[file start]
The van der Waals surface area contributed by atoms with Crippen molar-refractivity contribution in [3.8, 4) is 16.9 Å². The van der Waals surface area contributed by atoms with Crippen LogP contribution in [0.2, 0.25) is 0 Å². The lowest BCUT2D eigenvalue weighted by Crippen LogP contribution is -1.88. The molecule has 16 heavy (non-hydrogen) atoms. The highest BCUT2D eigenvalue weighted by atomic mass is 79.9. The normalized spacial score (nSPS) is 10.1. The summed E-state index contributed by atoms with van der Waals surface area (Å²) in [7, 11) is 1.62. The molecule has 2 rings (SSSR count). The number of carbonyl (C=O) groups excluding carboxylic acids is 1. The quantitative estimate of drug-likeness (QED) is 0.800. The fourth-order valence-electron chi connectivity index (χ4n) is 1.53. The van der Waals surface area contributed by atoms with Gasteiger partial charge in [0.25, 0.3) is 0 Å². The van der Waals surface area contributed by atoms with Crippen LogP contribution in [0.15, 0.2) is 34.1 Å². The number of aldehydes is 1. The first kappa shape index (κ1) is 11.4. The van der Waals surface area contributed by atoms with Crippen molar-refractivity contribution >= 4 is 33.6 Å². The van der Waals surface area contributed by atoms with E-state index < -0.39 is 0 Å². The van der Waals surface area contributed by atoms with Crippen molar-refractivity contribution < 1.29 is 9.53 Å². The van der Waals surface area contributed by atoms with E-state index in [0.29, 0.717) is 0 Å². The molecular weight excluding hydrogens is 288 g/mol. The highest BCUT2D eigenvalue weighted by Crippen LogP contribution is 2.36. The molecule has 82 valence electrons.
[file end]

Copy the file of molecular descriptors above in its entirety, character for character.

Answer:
The van der Waals surface area contributed by atoms with Crippen molar-refractivity contribution in [3.8, 4) is 16.9 Å². The van der Waals surface area contributed by atoms with Crippen LogP contribution in [0.2, 0.25) is 0 Å². The lowest BCUT2D eigenvalue weighted by Crippen LogP contribution is -1.88. The molecule has 16 heavy (non-hydrogen) atoms. The highest BCUT2D eigenvalue weighted by atomic mass is 79.9. The normalized spacial score (nSPS) is 10.1. The summed E-state index contributed by atoms with van der Waals surface area (Å²) in [7, 11) is 1.62. The molecule has 2 rings (SSSR count). The number of carbonyl (C=O) groups excluding carboxylic acids is 1. The quantitative estimate of drug-likeness (QED) is 0.800. The fourth-order valence-electron chi connectivity index (χ4n) is 1.53. The van der Waals surface area contributed by atoms with Gasteiger partial charge in [0.25, 0.3) is 0 Å². The van der Waals surface area contributed by atoms with Crippen LogP contribution in [0.15, 0.2) is 34.1 Å². The number of aldehydes is 1. The first kappa shape index (κ1) is 11.4. The van der Waals surface area contributed by atoms with Crippen molar-refractivity contribution >= 4 is 33.6 Å². The van der Waals surface area contributed by atoms with E-state index < -0.39 is 0 Å². The van der Waals surface area contributed by atoms with Crippen molar-refractivity contribution < 1.29 is 9.53 Å². The van der Waals surface area contributed by atoms with E-state index in [0.29, 0.717) is 0 Å². The molecular weight excluding hydrogens is 288 g/mol. The highest BCUT2D eigenvalue weighted by Crippen LogP contribution is 2.36. The molecule has 82 valence electrons.